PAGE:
Home > View Post

Simpler Dynamic SQL Queries

I've been getting to grips with Reporting Services (again) recently and found myself browsing the bol tutorials. This one in particular: Tutorial: Using a Dynamic Query in a Report. It introduces dynamic queries with the following query:

Select c.firstname, c.lastname, e.title, d.departmentID
From HumanResources.EmployeeDepartmentHistory D INNER JOIN
HumanResources.Employee E ON D.EmployeeID = E.EmployeeID INNER JOIN
Person.Contact C ON E.ContactID = C.ContactID
Where D.DepartmentID = 1
Order By c.lastname

Fair enough. As the tutorial points out, it's best to work with a non-dynamic query at first so you don't have to enter all the column details manually. The next logical step in the tutorial is to replace the '1' above with a parameter. The tutorial doesn't mention that it's actually possible to do this with a very simple syntax:

Where D.DepartmentID = @Department

Yup, parameters can be used in the good old @fashioned way in the generic query designer. The reason the tutorial doesn't discuss this is because the solution I've shown above doesn't work properly. If you remember, the tutorial writers don't want a where clause if the @Department parameter is 0 - they want to return *all* records whereas my code above wouldn't return any (because there are no departments with a department id of 0). So they go with a query like the one shown below, which is the result of string concatenation and only inserts the where clause if the DepartmentID is not 0.

="SELECT c.firstname, c.lastname, e.title, d.departmentID " &
"From HumanResources.EmployeeDepartmentHistory D " &
"INNER JOIN HumanResources.Employee E " &
"ON D.EmployeeID = E.EmployeeID " &
"INNER JOIN Person.Contact C " &
"ON E.ContactID = C.ContactID " &
Iif(Parameters!Department.Value = 0, "", "WHERE D.DepartmentID = " & Parameters!Department.Value) &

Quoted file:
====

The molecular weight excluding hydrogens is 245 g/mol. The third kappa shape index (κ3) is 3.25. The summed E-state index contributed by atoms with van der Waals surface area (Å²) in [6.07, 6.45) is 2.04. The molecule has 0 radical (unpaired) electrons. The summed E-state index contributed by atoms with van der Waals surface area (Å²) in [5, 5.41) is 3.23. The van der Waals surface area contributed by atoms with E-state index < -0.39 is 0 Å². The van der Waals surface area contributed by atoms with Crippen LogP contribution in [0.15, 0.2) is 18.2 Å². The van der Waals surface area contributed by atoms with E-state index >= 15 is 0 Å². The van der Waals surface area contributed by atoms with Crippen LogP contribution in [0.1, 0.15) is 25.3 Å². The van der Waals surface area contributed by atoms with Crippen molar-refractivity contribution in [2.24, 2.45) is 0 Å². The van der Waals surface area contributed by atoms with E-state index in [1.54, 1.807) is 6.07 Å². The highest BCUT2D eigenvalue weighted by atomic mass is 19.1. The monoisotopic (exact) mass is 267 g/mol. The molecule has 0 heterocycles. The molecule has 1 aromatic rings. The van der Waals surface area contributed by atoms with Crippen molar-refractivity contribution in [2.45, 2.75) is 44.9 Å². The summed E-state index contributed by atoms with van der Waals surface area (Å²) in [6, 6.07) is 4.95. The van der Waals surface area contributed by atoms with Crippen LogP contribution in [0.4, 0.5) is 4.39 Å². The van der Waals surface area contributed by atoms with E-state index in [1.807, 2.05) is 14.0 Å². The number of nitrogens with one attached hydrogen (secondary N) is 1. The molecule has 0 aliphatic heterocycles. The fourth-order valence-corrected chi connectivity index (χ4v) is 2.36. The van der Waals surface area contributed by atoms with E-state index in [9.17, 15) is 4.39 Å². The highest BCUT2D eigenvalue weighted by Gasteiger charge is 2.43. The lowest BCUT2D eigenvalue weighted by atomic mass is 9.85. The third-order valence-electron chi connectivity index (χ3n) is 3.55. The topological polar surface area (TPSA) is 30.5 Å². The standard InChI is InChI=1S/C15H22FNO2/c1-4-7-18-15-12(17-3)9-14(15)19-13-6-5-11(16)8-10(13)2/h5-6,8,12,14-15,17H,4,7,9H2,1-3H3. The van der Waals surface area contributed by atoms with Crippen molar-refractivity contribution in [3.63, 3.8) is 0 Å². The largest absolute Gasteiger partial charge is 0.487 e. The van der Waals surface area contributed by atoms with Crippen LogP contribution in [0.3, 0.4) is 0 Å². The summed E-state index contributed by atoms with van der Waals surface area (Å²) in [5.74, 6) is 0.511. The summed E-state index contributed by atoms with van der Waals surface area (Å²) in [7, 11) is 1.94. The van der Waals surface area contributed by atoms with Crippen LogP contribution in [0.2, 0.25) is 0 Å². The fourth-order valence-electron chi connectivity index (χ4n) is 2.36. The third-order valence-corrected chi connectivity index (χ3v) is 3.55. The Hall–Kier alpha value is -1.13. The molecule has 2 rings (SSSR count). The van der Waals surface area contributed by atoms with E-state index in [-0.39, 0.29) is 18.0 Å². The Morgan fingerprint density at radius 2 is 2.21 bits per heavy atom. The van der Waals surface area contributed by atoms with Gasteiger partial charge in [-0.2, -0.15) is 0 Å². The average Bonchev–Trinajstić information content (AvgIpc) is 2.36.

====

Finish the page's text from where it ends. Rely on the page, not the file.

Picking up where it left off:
"ORDER BY C.LastName"

Not exactly pretty but it works. However, there is a 'set-based' alternative using the simpler parameter style above. We can simply add an OR clause to the above query that effectively disables the WHERE clause if the @Department parameter is 0:

WHERE D.DepartmentID = @Department OR @Department = 0

Or, in full:

SELECT c.firstname, c.lastname, e.title, d.departmentID
FROM HumanResources.EmployeeDepartmentHistory D INNER JOIN
HumanResources.Employee E ON D.EmployeeID = E.EmployeeID INNER JOIN
Person.Contact C ON E.ContactID = C.ContactID
WHERE D.DepartmentID = @Department OR @Department = 0
ORDER BY c.lastname

Now that's better. And safer, if a developer was to accidentally open up the parameter to user input - the second approach would be much less vulnerable to a SQL injection attack.

This is a useful approach to bare in mind, particular inside stored procedures where you want the absence of a parameter to result in all records returned. Easy peasy.

Tags: SQL

 
Josh Post By Josh Twist
9:16 AM
09 Mar 2007

» Next Post: Volunteer comes forward with hack for VS on Vista
« Previous Post: Visual Studio 2005 Service Pack 1 Update for Windows Vista

Comments are closed for this post.

© 2005 - 2017 Josh Twist - All Rights Reserved.